Nikon discontinues last film scanner

Discussion in '35mm Cameras' started by Bruce, Dec 22, 2010.

  1. Bruce

    J. Clarke Guest

    J. Clarke, Dec 23, 2010
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  2. Bruce

    GMAN Guest

    Even though VueScan is a decent piece of software, Silverfast is lightyears
    ahead in features. If your gonna do it right , its worth the price!!!
    GMAN, Dec 23, 2010
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  3. Bruce

    Bruce Guest

    Konica Minolta scanners are good when they work, but since the
    takeover of K-M's (D)SLR division by Sony, the availability of spare
    parts has varied from poor to non-existent. So buying a used one is a
    bit of a leap in the dark. However, if you already have one, and it
    is still working, it is definitely worth keeping.
    Bruce, Dec 23, 2010
  4. Bruce

    Bruce Guest

    When scanning film, good flatbeds work OK , that's all. They cannot
    approach the Dmax that a good film scanner routinely achieves.

    Of course that doesn't stop manufacturers making outrageous claims for
    the Dmax of their flatbed scanners. But if you want the maximum
    dynamic range, a dedicated film scanner is the way to go.
    Bruce, Dec 23, 2010
  5. Bruce

    peter Guest

    Could be.
    peter, Dec 23, 2010
  6. Bruce

    tony cooper Guest

    It does both. The black holder holds 6 slides or a film strip with 6
    F-2900 with ICE.
    I really forget how I came to owning it. I was asking some questions
    about slide scanning, recommended scanners, and the cost comparison of
    self-scanning or sending out in some newsgroup or photo forum, and
    someone offered me this unit for $70 plus shipping. As it turned out,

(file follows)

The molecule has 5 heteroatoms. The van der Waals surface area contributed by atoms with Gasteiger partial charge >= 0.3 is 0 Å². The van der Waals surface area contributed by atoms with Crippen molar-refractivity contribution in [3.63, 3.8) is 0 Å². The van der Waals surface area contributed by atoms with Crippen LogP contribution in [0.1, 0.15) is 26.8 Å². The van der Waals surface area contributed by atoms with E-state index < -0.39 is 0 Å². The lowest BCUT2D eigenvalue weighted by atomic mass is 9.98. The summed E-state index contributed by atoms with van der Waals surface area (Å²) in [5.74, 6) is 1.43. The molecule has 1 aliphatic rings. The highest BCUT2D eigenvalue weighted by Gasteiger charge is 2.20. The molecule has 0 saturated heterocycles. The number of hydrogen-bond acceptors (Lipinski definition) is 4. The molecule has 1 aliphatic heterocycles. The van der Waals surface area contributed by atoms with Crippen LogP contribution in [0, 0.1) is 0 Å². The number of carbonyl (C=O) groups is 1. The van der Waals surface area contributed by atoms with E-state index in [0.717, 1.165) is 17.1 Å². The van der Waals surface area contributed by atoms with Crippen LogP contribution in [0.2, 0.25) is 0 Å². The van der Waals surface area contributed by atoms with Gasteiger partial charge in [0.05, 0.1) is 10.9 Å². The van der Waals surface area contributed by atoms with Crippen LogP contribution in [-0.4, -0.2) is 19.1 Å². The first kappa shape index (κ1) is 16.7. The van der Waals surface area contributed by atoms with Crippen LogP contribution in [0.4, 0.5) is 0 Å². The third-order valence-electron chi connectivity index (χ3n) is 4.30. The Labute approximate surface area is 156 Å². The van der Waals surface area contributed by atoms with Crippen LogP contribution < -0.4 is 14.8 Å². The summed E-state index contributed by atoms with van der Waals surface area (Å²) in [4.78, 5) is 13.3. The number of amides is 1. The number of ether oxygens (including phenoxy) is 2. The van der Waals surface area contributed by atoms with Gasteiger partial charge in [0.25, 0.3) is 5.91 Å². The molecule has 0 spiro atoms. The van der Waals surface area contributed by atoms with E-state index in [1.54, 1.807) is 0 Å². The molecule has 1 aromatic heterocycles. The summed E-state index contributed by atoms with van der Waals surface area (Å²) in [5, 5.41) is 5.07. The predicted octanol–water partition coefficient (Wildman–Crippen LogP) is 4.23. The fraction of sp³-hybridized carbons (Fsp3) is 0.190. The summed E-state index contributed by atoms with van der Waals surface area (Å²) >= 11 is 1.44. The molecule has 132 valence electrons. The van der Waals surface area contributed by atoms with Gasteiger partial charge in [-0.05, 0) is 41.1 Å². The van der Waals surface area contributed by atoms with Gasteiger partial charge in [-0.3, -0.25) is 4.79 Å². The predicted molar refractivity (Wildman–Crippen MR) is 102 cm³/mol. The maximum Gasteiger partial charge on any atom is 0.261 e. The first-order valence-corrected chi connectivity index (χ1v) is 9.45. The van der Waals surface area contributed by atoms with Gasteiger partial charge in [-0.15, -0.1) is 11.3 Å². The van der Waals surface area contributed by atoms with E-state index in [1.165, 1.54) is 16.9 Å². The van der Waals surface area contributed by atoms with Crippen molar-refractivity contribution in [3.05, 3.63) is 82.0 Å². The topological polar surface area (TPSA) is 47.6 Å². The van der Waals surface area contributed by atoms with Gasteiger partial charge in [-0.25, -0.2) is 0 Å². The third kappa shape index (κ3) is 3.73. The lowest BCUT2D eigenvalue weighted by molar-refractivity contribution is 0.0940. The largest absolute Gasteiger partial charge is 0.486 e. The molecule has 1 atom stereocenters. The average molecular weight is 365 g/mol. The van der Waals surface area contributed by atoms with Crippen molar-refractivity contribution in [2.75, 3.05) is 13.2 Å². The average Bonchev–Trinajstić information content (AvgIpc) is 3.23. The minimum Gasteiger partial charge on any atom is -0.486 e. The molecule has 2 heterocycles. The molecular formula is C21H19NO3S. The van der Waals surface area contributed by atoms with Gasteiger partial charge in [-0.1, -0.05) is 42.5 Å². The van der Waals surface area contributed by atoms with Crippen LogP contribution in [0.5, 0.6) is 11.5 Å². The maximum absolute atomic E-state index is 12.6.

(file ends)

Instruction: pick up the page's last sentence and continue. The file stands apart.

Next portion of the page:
though, he lived about an hour-and-a-half's drive away, and I drove up
    and picked it up. It was an all day trip since I stopped all along
    the way and back taking photographs.

    It did a great job on my slides. Time consuming, but that isn't a
    problem for me.
    tony cooper, Dec 23, 2010
  7. Bruce

    K W Hart Guest

    Or you could just take the negs into your darkroom and print them "old
    school" style...
    K W Hart, Dec 23, 2010
  8. Bruce

    Bruce Guest

    I know exactly what you mean. I gave away my D700 when I sold my
    wedding photography business earlier this year - much of my equipment
    went with it. Initially, I was lost without the D700 and I soon
    replaced it with a well worn D3 which has the same sensor.

    Recently I bid for a contract for a theatre management group. My
    submission included a portfolio of images taken at several of the
    theatres that the group manages, all of them taken with the D3 using
    only available light.

    They asked me to attend an interview this week to clarify my bid, but
    the only questions they asked concerned how I managed to obtain such
    noise-free images without using flash. I replied that I used only
    equipment that was best suited to the job - Nikon DSLR cameras and no
    lens slower than f/2.8. I came away with a three-year contract that I
    probably could not have won with any other brand of equipment.

    I think the Nikon D3 and D700 have redefined the term "real
    photography" and there is nothing older that I want to go back to. I
    certainly would not give up ultra-low noise Nikon DSLRs for anything
    else that is currently available.
    Bruce, Dec 24, 2010
  9. Bruce

    GMAN Guest

    No, but you do need a software that fully supports the features of ones
    GMAN, Dec 24, 2010
  10. Bruce

    Noons Guest

    Bill Graham wrote,on my timestamp of 25/12/2010 5:42 PM:
    You lost me there. "denser sensing planes"?
    Deeper colours?
    Noons, Dec 25, 2010
  11. Bruce

    Noons Guest

    Bill Graham wrote,on my timestamp of 25/12/2010 5:36 PM:
    Not into smoking, but I do wood carving.
    Let me know the url - addie in header is true.
    Noons, Dec 25, 2010
  12. Bruce

    peter Guest

    It's a nice website whether or not one smokes pipes. <G>